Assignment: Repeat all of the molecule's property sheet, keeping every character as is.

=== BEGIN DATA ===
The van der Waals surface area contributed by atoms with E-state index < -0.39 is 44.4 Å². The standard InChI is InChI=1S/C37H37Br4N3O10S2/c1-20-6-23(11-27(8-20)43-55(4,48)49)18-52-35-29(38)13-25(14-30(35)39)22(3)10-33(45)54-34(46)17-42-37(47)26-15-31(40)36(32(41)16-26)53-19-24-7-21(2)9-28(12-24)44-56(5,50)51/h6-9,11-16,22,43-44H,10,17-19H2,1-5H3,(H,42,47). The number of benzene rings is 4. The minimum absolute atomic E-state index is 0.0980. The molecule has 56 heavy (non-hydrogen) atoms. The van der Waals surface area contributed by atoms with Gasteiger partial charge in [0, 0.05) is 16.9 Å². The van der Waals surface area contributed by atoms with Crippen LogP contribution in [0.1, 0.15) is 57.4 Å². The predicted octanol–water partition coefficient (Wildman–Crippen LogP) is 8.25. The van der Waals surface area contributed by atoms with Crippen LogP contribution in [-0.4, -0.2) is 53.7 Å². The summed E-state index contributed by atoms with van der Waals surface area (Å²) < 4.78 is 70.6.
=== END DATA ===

The van der Waals surface area contributed by atoms with E-state index < -0.39 is 44.4 Å². The standard InChI is InChI=1S/C37H37Br4N3O10S2/c1-20-6-23(11-27(8-20)43-55(4,48)49)18-52-35-29(38)13-25(14-30(35)39)22(3)10-33(45)54-34(46)17-42-37(47)26-15-31(40)36(32(41)16-26)53-19-24-7-21(2)9-28(12-24)44-56(5,50)51/h6-9,11-16,22,43-44H,10,17-19H2,1-5H3,(H,42,47). The number of benzene rings is 4. The minimum absolute atomic E-state index is 0.0980. The molecule has 56 heavy (non-hydrogen) atoms. The van der Waals surface area contributed by atoms with Gasteiger partial charge in [0, 0.05) is 16.9 Å². The van der Waals surface area contributed by atoms with Crippen LogP contribution in [0.1, 0.15) is 57.4 Å². The predicted octanol–water partition coefficient (Wildman–Crippen LogP) is 8.25. The van der Waals surface area contributed by atoms with Crippen LogP contribution in [-0.4, -0.2) is 53.7 Å². The summed E-state index contributed by atoms with van der Waals surface area (Å²) < 4.78 is 70.6.